Just as Kareem Abdul Jabbar will be speaking at Hopkins next week (on October 28, 2008) as part of the Milton S. Eisenhower Speakers Symposium “A More Perfect Union: Partnership, Progress and Prosperity in a Changing America,” so shall Valerie Plame (on October 30, 2008).
Author of Fair Game: How a Top CIA Agent Was Betrayed by Her Own Government, Plame features heavily in Hubris: The Inside Story of Spin, Scandal, and the Selling of the Iraq War by Michael Isikoff and David Corn.
Click here to read about Hubris (an excerpt may be found here) and click here to read an excerpt from Fair Game.
Doors will open at 7:30 pm at Shriver Hall on the Homewood Campus the talk begins at 8:00 pm and will be followed by a reception in the Clipper Room.
This event is free and open to the public.
Shriver Hall Auditorium is on the university’s Homewood campus, 3400 N. Charles St., in Baltimore.
Visitor parking is available in the South Garage, 3101 Wyman Park Drive, Baltimore, Md. 21211.
Brenda Avadian, author of eight books, is speaking at the 11th Annual Louis Mary Battle Lecture on Monday November 3, 2008 at the Harry & Jeanette Weinberg Auditorium, Mercy High School.
Dr. Rebecca Elon, director of the Lorien Columbia Nursing and Rehabilitation Center, will also be speaking.
Avadian’s books include:
The event posting I saw gave this description of the speakers:
Rebecca Elon, MD
The Absence of Presence: Lessons from American Medicine
Dr. Rebecca Elon is the founding medical director of Erickson Health Howard County (EHHC). The outpatient offices of EHHC are housed within the Lorien Columbia Nursing and Rehabilitation Center, where Dr. Elon has served as medical director since 2006.
Brenda Avadian, MA
Finding the JOY in Caregiving: When Tears are Dried with Laughter
Brenda Avadian, The Caregiver’s Voice, is a spokesperson and advocate for caregivers and their loved ones with dementia. An eight-book author, she offers sprinkles of JOY from her own experiences caring for her father with Alzheimer’s. For caregiving information, please visit thecaregiversvoice.com.
Reception starts at 6:00pm and lecture starts at 7:00pm at Harry & Jeanette Weinberg Auditorium, Mercy High School, 1300 East Northern Parkway, Baltimore, Maryland 21239.
Open to the public but reservations are required; call 410-252-4500 x7208.
Well, I’ve finished reading Joe Biden’s 2007 memoir Promises to Keep: On Life and Politics (click here to view all my posts about this book).
And while I would still recommend it to folks who want to learn more about the Senator and the Democratic Nominee for Vice President, I found that as I got further and further into the book it became clear that it was written as a campaign tool (for his 2008 presidential attempt).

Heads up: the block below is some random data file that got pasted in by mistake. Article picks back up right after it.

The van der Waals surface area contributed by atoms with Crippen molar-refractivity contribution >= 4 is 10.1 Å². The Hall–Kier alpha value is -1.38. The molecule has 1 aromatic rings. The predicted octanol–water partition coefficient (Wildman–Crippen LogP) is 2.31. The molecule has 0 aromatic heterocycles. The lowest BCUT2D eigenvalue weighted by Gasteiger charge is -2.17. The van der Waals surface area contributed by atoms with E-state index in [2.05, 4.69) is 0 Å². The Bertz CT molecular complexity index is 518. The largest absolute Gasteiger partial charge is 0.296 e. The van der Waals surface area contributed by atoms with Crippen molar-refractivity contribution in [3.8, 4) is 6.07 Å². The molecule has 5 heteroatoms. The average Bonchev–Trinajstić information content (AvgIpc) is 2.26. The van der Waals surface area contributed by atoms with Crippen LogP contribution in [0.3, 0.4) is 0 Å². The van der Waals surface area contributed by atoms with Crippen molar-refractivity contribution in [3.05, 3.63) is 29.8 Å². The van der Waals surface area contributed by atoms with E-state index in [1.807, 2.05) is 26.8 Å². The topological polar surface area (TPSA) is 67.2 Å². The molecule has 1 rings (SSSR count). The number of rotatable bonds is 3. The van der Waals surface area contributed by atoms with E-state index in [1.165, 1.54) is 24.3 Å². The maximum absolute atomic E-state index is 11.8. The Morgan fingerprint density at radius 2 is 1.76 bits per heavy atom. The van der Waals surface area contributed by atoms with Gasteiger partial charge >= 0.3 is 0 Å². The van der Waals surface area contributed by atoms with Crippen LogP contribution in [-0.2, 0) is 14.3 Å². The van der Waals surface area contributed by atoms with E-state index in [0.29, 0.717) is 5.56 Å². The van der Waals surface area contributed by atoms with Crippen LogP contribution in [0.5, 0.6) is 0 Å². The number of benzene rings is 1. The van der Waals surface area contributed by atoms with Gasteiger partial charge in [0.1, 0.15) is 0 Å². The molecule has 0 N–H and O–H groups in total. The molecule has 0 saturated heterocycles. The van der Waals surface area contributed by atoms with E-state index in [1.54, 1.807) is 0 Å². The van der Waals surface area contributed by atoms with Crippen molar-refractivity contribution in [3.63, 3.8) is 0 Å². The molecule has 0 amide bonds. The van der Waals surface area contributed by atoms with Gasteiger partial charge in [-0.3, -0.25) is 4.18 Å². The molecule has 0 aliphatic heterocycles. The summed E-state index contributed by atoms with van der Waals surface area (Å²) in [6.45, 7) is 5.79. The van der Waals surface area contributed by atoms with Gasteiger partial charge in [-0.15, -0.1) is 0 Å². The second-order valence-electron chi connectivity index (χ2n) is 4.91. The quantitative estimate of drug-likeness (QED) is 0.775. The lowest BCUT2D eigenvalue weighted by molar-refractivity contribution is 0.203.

The first half of the book — Biden’s childhood, the love story of meeting his first wife Neila, Biden’s Senate campaign, the tragic death of Neila and his baby daughter Naomi in 1972, meeting Jill and rebuilding his family, and coming into his own as a Senator — is beautiful and moving.
But as the memoir moves into September 11th, Afghanistan and Iraq, I started to lose interest because it felt like Biden was trying to sell readers on a Biden Presidency.
Click here to view the table of contents, here to read an excerpt from Promises to Keep, or here to visit the Senator’s website.
The more I’ve seen of Joe Biden these last few weeks, the more I’ve come to like him.
I’ve started reading his 2007 memoir Promises to Keep: On Life and Politics (click here to view all my posts about this book) and I would recommend it to anyone who wants to learn about the Democratic Nominee for Vice President.
Since Biden took the title of his book from a line from Robert Frost’s famous poem, “Stopping by Woods on a Snowy Evening,” I thought I’d share it here:
Whose woods these are I think I know.
His house is in the village, though;
He will not see me stopping here
To watch his woods fill up with snow.
My little horse must think it queer
To stop without a farmhouse near
Between the woods and frozen lake
The darkest evening of the year.
He gives his harness bells a shake
To ask if there is some mistake.
The only other sound’s the sweep
Of easy wind and downy flake.
The woods are lovely, dark and deep,
But I have promises to keep,
And miles to go before I sleep,
And miles to go before I sleep.
Click here to view the table of contents or here to read an excerpt.
I haven’t been interested in reading any of former President Jimmy Carter’s books.
And this Nobel Peace Prize winner has written a lot of books:
I didn’t know that he wrote not just non-fiction but also a book of poetry and a children’s book. And that doesn’t even include the books that he’s written prefaces, forewords or introductions for!